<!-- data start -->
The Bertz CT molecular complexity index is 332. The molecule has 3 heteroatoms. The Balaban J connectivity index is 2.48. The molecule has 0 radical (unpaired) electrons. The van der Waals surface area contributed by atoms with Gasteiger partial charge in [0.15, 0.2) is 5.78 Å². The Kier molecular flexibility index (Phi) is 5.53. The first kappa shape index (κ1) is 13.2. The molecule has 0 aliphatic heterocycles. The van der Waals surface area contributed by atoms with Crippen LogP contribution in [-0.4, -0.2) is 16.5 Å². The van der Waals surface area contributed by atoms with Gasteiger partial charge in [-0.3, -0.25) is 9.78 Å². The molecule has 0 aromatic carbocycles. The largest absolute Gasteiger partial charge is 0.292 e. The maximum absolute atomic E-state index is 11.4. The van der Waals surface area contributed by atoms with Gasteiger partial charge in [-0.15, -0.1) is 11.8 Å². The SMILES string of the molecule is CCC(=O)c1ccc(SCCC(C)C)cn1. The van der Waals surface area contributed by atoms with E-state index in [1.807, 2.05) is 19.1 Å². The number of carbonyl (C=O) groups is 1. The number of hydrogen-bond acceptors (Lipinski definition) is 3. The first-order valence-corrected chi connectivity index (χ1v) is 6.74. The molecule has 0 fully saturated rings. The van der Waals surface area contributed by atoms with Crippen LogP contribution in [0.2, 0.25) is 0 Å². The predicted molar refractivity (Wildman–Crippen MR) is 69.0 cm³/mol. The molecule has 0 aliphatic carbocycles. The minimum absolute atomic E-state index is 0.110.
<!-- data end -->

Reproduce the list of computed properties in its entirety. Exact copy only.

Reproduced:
The Bertz CT molecular complexity index is 332. The molecule has 3 heteroatoms. The Balaban J connectivity index is 2.48. The molecule has 0 radical (unpaired) electrons. The van der Waals surface area contributed by atoms with Gasteiger partial charge in [0.15, 0.2) is 5.78 Å². The Kier molecular flexibility index (Phi) is 5.53. The first kappa shape index (κ1) is 13.2. The molecule has 0 aliphatic heterocycles. The van der Waals surface area contributed by atoms with Crippen LogP contribution in [-0.4, -0.2) is 16.5 Å². The van der Waals surface area contributed by atoms with Gasteiger partial charge in [-0.3, -0.25) is 9.78 Å². The molecule has 0 aromatic carbocycles. The largest absolute Gasteiger partial charge is 0.292 e. The maximum absolute atomic E-state index is 11.4. The van der Waals surface area contributed by atoms with Gasteiger partial charge in [-0.15, -0.1) is 11.8 Å². The SMILES string of the molecule is CCC(=O)c1ccc(SCCC(C)C)cn1. The van der Waals surface area contributed by atoms with E-state index in [1.807, 2.05) is 19.1 Å². The number of carbonyl (C=O) groups is 1. The number of hydrogen-bond acceptors (Lipinski definition) is 3. The first-order valence-corrected chi connectivity index (χ1v) is 6.74. The molecule has 0 fully saturated rings. The van der Waals surface area contributed by atoms with Crippen LogP contribution in [0.2, 0.25) is 0 Å². The predicted molar refractivity (Wildman–Crippen MR) is 69.0 cm³/mol. The molecule has 0 aliphatic carbocycles. The minimum absolute atomic E-state index is 0.110.